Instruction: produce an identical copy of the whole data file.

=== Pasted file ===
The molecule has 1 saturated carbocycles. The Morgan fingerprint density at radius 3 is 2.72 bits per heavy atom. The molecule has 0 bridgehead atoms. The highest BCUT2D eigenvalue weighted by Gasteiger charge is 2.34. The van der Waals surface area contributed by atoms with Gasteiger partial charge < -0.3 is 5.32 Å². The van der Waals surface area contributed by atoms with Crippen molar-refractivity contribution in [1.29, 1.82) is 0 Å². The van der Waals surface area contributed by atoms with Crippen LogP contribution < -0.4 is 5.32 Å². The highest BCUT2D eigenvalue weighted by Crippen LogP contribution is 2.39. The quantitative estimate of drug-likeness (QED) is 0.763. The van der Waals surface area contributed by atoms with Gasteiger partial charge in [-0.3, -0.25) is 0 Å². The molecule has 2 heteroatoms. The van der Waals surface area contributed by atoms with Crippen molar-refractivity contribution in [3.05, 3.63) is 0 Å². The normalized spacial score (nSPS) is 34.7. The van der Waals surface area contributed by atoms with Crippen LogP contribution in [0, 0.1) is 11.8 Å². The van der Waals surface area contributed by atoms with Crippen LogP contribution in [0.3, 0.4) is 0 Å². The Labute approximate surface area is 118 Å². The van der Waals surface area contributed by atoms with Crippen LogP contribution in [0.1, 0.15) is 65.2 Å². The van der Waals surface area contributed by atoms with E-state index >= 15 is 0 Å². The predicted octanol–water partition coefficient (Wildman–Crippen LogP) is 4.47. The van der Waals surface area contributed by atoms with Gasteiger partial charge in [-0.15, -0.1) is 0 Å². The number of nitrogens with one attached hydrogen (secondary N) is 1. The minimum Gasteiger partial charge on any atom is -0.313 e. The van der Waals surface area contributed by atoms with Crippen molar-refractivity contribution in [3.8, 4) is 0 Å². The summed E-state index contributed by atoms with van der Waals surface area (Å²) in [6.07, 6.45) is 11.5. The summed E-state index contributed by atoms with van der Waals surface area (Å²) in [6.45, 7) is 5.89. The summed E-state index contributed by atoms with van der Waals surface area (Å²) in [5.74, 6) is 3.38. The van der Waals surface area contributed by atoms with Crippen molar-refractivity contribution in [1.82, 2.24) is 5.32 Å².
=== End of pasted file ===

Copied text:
The molecule has 1 saturated carbocycles. The Morgan fingerprint density at radius 3 is 2.72 bits per heavy atom. The molecule has 0 bridgehead atoms. The highest BCUT2D eigenvalue weighted by Gasteiger charge is 2.34. The van der Waals surface area contributed by atoms with Gasteiger partial charge < -0.3 is 5.32 Å². The van der Waals surface area contributed by atoms with Crippen molar-refractivity contribution in [1.29, 1.82) is 0 Å². The van der Waals surface area contributed by atoms with Crippen LogP contribution < -0.4 is 5.32 Å². The highest BCUT2D eigenvalue weighted by Crippen LogP contribution is 2.39. The quantitative estimate of drug-likeness (QED) is 0.763. The van der Waals surface area contributed by atoms with Gasteiger partial charge in [-0.3, -0.25) is 0 Å². The molecule has 2 heteroatoms. The van der Waals surface area contributed by atoms with Crippen molar-refractivity contribution in [3.05, 3.63) is 0 Å². The normalized spacial score (nSPS) is 34.7. The van der Waals surface area contributed by atoms with Crippen LogP contribution in [0, 0.1) is 11.8 Å². The van der Waals surface area contributed by atoms with Crippen LogP contribution in [0.3, 0.4) is 0 Å². The Labute approximate surface area is 118 Å². The van der Waals surface area contributed by atoms with Crippen LogP contribution in [0.1, 0.15) is 65.2 Å². The van der Waals surface area contributed by atoms with E-state index >= 15 is 0 Å². The predicted octanol–water partition coefficient (Wildman–Crippen LogP) is 4.47. The van der Waals surface area contributed by atoms with Gasteiger partial charge in [-0.15, -0.1) is 0 Å². The number of nitrogens with one attached hydrogen (secondary N) is 1. The minimum Gasteiger partial charge on any atom is -0.313 e. The van der Waals surface area contributed by atoms with Crippen molar-refractivity contribution in [3.8, 4) is 0 Å². The summed E-state index contributed by atoms with van der Waals surface area (Å²) in [6.07, 6.45) is 11.5. The summed E-state index contributed by atoms with van der Waals surface area (Å²) in [6.45, 7) is 5.89. The summed E-state index contributed by atoms with van der Waals surface area (Å²) in [5.74, 6) is 3.38. The van der Waals surface area contributed by atoms with Crippen molar-refractivity contribution in [1.82, 2.24) is 5.32 Å².